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Tsunami and Foolishness

Larry Summers, of the President’s Council of Economic Advisers, and all around idiot Keynesian, has murmured something to the effect that rebuilding could temporarily boost the Japanese economy.

That is an amazing amount of lunacy to come from someone who is supposedly a trained and respected economist. It violates one of the basic tenets of economics. Bastiat’s broken windows fallacy.

Don’t let anyone fool you, a disaster or a war, do not boost the economy and will not bring anyone out of a bad economy.  That is because of something called opportunity costs.  Opportunity costs are all the purchases or investments you could make with a given amount of money that you used on something else. Just as the money spent by government on ethanol subsidies or a bridge to nowhere could have been better spent investing in new private sector investment or consumption.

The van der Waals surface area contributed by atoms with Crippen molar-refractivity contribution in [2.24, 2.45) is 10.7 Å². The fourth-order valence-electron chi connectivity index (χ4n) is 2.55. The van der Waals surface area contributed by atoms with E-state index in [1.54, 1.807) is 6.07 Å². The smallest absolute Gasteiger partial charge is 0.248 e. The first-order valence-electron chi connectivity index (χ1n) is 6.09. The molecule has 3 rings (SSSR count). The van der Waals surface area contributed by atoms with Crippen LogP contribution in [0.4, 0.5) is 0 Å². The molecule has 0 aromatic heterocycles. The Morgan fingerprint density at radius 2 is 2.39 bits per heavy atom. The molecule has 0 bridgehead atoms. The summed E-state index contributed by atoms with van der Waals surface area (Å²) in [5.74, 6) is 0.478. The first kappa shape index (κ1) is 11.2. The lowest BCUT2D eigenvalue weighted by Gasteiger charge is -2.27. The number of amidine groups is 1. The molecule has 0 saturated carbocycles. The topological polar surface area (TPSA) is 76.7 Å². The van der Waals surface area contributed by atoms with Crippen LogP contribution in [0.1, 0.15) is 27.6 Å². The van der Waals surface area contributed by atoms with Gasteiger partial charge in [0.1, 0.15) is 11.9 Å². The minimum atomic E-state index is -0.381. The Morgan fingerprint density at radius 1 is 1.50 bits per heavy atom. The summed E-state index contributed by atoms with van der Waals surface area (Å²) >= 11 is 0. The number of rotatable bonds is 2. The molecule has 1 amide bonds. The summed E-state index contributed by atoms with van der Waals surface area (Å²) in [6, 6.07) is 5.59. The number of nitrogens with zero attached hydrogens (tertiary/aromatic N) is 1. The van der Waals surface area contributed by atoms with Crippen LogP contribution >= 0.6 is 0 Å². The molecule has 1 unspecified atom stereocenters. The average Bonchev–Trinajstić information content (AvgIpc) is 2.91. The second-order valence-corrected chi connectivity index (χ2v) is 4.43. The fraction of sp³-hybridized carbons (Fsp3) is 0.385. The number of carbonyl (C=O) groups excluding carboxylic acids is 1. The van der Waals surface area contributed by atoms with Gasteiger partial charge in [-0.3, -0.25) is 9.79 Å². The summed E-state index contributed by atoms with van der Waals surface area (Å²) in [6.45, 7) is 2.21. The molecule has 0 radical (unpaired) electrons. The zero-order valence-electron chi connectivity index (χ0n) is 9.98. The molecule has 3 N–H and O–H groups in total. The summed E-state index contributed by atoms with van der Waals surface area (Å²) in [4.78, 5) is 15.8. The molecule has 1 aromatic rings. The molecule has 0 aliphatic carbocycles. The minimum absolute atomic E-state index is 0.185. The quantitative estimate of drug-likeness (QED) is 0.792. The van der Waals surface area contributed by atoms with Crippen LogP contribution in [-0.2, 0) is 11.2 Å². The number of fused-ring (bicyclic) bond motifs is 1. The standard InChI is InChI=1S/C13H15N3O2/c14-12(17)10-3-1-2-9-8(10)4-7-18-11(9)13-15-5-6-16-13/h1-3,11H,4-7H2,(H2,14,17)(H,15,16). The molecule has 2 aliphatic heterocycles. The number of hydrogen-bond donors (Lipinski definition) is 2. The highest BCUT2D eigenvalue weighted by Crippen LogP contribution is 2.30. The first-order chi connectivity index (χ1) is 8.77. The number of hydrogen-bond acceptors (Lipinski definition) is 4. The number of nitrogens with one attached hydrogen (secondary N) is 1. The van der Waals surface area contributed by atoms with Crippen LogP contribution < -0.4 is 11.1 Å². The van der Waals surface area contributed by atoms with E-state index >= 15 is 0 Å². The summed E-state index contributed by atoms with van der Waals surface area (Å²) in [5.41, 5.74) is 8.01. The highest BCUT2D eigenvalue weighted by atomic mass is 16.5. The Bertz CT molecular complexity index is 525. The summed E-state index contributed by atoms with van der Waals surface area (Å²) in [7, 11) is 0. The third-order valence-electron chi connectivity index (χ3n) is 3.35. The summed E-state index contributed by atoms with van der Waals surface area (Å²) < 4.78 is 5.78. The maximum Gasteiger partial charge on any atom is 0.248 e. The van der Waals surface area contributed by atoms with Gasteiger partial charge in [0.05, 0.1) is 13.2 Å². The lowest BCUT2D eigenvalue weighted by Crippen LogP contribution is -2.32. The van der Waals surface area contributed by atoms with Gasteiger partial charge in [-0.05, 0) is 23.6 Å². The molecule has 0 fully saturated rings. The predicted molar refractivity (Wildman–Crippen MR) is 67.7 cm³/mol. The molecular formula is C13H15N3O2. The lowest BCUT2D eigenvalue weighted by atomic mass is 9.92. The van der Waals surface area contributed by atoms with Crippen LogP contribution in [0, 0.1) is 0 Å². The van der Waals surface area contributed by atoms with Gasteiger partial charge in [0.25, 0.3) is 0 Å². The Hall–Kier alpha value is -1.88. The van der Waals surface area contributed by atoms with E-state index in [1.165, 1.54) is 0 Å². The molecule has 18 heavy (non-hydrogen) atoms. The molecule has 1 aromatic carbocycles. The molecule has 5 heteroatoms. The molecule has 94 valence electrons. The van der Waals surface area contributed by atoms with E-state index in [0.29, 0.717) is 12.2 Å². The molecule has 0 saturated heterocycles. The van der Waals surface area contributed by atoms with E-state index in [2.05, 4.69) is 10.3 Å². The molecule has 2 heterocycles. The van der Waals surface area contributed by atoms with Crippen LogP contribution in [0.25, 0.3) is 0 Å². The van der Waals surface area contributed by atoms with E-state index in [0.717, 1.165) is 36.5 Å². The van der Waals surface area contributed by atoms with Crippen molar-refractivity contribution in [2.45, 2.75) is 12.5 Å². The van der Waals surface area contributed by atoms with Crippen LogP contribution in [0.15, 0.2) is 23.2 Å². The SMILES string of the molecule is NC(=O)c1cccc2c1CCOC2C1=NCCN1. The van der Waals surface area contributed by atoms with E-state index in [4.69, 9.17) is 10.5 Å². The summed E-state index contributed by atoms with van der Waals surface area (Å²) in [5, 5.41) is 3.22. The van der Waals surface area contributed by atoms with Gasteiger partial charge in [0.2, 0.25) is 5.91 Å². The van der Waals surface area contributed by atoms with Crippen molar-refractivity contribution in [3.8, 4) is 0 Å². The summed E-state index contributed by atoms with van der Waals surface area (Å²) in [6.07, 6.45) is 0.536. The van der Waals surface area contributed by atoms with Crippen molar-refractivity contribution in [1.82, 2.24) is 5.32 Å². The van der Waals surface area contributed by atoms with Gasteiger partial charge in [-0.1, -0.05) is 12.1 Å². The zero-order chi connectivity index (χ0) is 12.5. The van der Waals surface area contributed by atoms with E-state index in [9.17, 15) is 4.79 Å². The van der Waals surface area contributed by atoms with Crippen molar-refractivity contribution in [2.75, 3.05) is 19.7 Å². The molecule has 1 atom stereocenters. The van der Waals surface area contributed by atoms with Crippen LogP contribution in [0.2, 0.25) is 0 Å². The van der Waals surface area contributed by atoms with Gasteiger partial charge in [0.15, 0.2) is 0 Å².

What are the opportunity costs of the billions spent on rebuilding? What do you do about the lose of property that is irreplaceable? (lost heirlooms, memorabilia, lives, pets, and coastline to name a few).  A loss is just a loss.

But didn’t WW2 get us out of the great depression you ask?

After WW2 our nation took off because of pent up demand. There was enormous demand for consumer items that could not be realized during the war because of rationing. Also, we were one of the few intact industrial economies so we gained a large share of foreign trade as well.

But if the Keynesians are correct then we could get the same amount of stimulus today by building battleships and aircraft carriers and then just sinking them.

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